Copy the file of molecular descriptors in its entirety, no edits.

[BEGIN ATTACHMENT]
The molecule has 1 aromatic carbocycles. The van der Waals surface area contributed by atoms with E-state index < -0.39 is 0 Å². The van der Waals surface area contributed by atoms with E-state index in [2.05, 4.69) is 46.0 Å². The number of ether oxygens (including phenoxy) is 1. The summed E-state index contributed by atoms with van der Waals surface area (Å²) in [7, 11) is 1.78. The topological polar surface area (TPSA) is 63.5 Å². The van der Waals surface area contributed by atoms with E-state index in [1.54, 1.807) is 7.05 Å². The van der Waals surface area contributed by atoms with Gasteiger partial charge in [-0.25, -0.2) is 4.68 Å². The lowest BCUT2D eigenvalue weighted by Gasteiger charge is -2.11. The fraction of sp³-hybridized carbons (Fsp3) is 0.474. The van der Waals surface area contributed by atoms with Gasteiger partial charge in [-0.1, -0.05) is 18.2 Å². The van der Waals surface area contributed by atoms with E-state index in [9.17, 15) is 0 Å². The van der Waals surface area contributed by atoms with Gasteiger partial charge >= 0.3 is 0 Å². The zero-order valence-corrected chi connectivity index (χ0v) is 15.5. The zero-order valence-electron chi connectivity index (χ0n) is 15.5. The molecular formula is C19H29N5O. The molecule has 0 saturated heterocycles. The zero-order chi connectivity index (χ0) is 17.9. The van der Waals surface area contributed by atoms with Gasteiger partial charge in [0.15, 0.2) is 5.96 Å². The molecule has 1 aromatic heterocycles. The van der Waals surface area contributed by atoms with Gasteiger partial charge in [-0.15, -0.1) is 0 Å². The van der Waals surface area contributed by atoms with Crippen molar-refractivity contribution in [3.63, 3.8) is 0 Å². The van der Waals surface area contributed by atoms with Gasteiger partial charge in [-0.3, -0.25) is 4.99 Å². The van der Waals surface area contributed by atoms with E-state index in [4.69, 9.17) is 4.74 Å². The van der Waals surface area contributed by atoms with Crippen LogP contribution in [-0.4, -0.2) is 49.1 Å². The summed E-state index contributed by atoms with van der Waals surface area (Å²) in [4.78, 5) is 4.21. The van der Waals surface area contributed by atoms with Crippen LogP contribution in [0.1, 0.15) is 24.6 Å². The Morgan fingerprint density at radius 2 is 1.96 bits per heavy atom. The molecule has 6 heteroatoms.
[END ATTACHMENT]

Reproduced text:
The molecule has 1 aromatic carbocycles. The van der Waals surface area contributed by atoms with E-state index < -0.39 is 0 Å². The van der Waals surface area contributed by atoms with E-state index in [2.05, 4.69) is 46.0 Å². The number of ether oxygens (including phenoxy) is 1. The summed E-state index contributed by atoms with van der Waals surface area (Å²) in [7, 11) is 1.78. The topological polar surface area (TPSA) is 63.5 Å². The van der Waals surface area contributed by atoms with E-state index in [1.54, 1.807) is 7.05 Å². The van der Waals surface area contributed by atoms with Gasteiger partial charge in [-0.25, -0.2) is 4.68 Å². The lowest BCUT2D eigenvalue weighted by Gasteiger charge is -2.11. The fraction of sp³-hybridized carbons (Fsp3) is 0.474. The van der Waals surface area contributed by atoms with Gasteiger partial charge in [-0.1, -0.05) is 18.2 Å². The van der Waals surface area contributed by atoms with E-state index in [9.17, 15) is 0 Å². The van der Waals surface area contributed by atoms with Gasteiger partial charge >= 0.3 is 0 Å². The zero-order valence-corrected chi connectivity index (χ0v) is 15.5. The zero-order valence-electron chi connectivity index (χ0n) is 15.5. The molecular formula is C19H29N5O. The molecule has 0 saturated heterocycles. The zero-order chi connectivity index (χ0) is 17.9. The van der Waals surface area contributed by atoms with Gasteiger partial charge in [0.15, 0.2) is 5.96 Å². The molecule has 1 aromatic heterocycles. The van der Waals surface area contributed by atoms with Gasteiger partial charge in [-0.15, -0.1) is 0 Å². The van der Waals surface area contributed by atoms with Crippen molar-refractivity contribution in [3.63, 3.8) is 0 Å². The van der Waals surface area contributed by atoms with Gasteiger partial charge in [-0.3, -0.25) is 4.99 Å². The van der Waals surface area contributed by atoms with E-state index in [4.69, 9.17) is 4.74 Å². The van der Waals surface area contributed by atoms with Crippen LogP contribution in [-0.4, -0.2) is 49.1 Å². The summed E-state index contributed by atoms with van der Waals surface area (Å²) in [4.78, 5) is 4.21. The van der Waals surface area contributed by atoms with Crippen LogP contribution in [0.1, 0.15) is 24.6 Å². The Morgan fingerprint density at radius 2 is 1.96 bits per heavy atom. The molecule has 6 heteroatoms.